What happened

"The Meme Stock Trade Is Far From Over," declared Barron's on July 12, 2021 -- but somebody forgot to tell investors in BlackBerry Limited (NYSE:BB) stock. Over the course of the month of July, as the S&P 500 put together a modest 2.2% rise, shares of Reddit favorite BlackBerry fell a depressing 16.2%.    

And yet, can you really blame BlackBerry investors for being unenthused in July after what happened in late June?

White arrow declining sharply atop a stock tickertape display bathed in red.

Image source: Getty Images.

So what

As you may recall, BlackBerry reported its fiscal Q1 2022 earnings on June 24, and while the news wasn't horrible, it certainly wasn't great.

In Q1 2022, BlackBerry narrowly edged out analyst targets for quarterly revenue, reporting $174 million where the Street had projected $171 million. Earnings, however, just matched projections -- and by "earnings," I mean "losses," because BlackBerry lost $0.11 per share in Q1.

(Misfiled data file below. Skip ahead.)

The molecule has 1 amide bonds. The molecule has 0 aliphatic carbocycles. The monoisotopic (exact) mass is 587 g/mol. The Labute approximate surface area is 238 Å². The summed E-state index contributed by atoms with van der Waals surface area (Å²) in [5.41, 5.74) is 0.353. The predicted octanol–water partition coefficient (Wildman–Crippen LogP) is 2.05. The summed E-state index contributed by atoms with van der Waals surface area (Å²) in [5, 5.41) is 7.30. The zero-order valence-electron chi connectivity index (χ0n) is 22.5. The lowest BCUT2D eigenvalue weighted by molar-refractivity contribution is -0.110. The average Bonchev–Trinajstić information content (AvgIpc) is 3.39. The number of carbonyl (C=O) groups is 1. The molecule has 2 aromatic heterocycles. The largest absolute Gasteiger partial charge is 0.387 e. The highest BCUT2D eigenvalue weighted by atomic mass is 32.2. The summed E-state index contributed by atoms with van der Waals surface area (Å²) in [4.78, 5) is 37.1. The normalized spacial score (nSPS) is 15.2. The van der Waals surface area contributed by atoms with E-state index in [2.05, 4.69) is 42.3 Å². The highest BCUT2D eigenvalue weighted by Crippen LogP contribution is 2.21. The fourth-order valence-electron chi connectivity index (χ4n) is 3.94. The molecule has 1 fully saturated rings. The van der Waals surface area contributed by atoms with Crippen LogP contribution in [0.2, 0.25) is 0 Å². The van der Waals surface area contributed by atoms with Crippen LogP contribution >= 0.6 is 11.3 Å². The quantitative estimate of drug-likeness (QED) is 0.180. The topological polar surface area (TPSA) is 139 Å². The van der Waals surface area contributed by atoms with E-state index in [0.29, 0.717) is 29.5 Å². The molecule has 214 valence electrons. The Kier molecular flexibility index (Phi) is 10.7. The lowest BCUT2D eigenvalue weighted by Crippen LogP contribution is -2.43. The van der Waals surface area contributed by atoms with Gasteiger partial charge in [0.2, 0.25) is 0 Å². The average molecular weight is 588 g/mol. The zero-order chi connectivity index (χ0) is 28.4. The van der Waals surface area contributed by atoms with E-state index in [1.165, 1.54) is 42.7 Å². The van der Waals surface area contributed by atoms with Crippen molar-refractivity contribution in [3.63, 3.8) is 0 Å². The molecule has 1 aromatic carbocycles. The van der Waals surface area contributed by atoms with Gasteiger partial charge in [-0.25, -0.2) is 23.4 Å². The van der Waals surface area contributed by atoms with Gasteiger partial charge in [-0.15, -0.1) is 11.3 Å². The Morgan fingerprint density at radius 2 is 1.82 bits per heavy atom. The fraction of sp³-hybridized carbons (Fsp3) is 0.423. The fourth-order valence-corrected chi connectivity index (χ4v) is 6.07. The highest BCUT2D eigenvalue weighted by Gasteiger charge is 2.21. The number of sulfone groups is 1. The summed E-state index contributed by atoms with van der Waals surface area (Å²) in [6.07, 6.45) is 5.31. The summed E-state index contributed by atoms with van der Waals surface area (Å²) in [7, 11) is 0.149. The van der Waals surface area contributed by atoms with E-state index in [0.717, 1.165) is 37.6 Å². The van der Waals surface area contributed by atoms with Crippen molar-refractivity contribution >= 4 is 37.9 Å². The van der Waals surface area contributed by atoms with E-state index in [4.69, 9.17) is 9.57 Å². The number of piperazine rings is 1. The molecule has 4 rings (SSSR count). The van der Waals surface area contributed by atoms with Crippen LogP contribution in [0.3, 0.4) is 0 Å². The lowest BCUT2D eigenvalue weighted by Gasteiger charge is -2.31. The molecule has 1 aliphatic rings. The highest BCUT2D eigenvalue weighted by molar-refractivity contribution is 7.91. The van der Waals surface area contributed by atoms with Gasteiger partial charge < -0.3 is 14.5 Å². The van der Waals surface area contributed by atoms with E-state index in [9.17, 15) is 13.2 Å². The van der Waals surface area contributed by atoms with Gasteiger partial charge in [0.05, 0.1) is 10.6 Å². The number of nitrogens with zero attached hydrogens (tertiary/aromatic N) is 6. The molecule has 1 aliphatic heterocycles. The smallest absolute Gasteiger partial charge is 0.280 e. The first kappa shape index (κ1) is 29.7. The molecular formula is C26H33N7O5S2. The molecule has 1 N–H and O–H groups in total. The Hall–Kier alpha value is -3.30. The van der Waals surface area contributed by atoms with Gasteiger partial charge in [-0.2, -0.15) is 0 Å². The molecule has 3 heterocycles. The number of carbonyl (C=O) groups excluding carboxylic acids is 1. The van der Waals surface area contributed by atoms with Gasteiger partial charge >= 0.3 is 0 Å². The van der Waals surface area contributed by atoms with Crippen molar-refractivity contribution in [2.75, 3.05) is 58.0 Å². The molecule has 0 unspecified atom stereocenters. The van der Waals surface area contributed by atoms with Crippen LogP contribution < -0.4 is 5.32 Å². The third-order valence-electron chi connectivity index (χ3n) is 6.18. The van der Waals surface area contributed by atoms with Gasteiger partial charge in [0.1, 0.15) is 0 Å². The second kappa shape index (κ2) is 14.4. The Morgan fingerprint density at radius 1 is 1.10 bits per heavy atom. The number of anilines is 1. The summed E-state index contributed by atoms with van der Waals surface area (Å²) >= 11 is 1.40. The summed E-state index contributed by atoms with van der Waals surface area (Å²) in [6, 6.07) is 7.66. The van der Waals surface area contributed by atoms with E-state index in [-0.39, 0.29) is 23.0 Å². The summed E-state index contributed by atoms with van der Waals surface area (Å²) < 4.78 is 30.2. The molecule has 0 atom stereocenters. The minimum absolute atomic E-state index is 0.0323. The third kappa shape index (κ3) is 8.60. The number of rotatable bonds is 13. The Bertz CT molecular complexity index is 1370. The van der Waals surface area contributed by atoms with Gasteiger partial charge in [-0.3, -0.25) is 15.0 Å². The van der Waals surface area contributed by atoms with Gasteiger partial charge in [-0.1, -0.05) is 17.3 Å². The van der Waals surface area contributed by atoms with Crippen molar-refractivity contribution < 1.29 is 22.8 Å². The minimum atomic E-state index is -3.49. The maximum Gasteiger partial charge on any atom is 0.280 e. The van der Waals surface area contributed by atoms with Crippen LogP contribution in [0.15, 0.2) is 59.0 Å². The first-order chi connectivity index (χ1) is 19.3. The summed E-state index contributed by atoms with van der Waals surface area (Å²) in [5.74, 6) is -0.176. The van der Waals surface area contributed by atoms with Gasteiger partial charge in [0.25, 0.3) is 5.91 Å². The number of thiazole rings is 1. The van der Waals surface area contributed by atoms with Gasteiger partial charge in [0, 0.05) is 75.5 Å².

Analysts were quick to condemn the stock for its performance, with at least four separate analysts downgrading BlackBerry shares to various flavors of "sell" on the news.

And that was the context in which investors were viewing BlackBerry as it entered into the month of July -- a month, by the way, in which BlackBerry made few announcements of real note with which to buoy investor confidence.

Now what

What could change this story as July turns into August? Actually, the analyst notes from June do suggest one possibility. At the time, TheFly.com noted Canaccord Genuity pointing out that, if BlackBerry succeeds in selling part or all of its patent portfolio, "value could be unlocked and the capital infusion could drive accelerated software and services growth." Analysts at CIBC echoed the thought, predicting that "the odds of a patent portfolio sale are now higher."

In the meantime, however, BlackBerry stock remains what it already was: A profitless company selling for nearly seven times revenue -- and declining revenue, at that.

This article represents the opinion of the writer, who may disagree with the “official” recommendation position of a Motley Fool premium advisory service. We’re motley! Questioning an investing thesis -- even one of our own -- helps us all think critically about investing and make decisions that help us become smarter, happier, and richer.